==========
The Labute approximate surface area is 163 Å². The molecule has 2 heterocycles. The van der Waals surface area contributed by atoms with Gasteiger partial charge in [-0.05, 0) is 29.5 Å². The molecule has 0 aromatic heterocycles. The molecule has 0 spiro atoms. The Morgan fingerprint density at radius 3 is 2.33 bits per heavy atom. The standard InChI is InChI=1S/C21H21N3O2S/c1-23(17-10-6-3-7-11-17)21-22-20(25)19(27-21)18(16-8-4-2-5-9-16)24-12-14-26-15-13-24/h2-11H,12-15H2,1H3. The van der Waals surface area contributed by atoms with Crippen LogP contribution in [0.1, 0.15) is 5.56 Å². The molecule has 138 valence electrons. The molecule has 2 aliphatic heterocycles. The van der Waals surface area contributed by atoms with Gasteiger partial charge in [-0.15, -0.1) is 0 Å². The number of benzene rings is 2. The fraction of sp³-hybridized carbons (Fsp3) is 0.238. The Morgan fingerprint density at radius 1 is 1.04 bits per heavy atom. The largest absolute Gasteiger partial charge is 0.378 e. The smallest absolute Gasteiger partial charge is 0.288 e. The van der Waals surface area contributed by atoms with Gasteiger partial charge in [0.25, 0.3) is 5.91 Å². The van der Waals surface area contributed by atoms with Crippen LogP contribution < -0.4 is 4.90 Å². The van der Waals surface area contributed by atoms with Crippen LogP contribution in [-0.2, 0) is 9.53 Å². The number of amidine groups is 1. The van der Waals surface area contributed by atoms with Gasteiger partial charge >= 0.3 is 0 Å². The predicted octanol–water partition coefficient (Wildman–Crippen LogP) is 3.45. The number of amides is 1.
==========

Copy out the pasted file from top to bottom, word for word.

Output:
The Labute approximate surface area is 163 Å². The molecule has 2 heterocycles. The van der Waals surface area contributed by atoms with Gasteiger partial charge in [-0.05, 0) is 29.5 Å². The molecule has 0 aromatic heterocycles. The molecule has 0 spiro atoms. The Morgan fingerprint density at radius 3 is 2.33 bits per heavy atom. The standard InChI is InChI=1S/C21H21N3O2S/c1-23(17-10-6-3-7-11-17)21-22-20(25)19(27-21)18(16-8-4-2-5-9-16)24-12-14-26-15-13-24/h2-11H,12-15H2,1H3. The van der Waals surface area contributed by atoms with Crippen LogP contribution in [0.1, 0.15) is 5.56 Å². The molecule has 138 valence electrons. The molecule has 2 aliphatic heterocycles. The van der Waals surface area contributed by atoms with Gasteiger partial charge in [-0.15, -0.1) is 0 Å². The number of benzene rings is 2. The fraction of sp³-hybridized carbons (Fsp3) is 0.238. The Morgan fingerprint density at radius 1 is 1.04 bits per heavy atom. The largest absolute Gasteiger partial charge is 0.378 e. The smallest absolute Gasteiger partial charge is 0.288 e. The van der Waals surface area contributed by atoms with Gasteiger partial charge in [0.25, 0.3) is 5.91 Å². The van der Waals surface area contributed by atoms with Crippen LogP contribution < -0.4 is 4.90 Å². The van der Waals surface area contributed by atoms with Crippen LogP contribution in [-0.2, 0) is 9.53 Å². The number of amidine groups is 1. The van der Waals surface area contributed by atoms with Gasteiger partial charge >= 0.3 is 0 Å². The predicted octanol–water partition coefficient (Wildman–Crippen LogP) is 3.45. The number of amides is 1.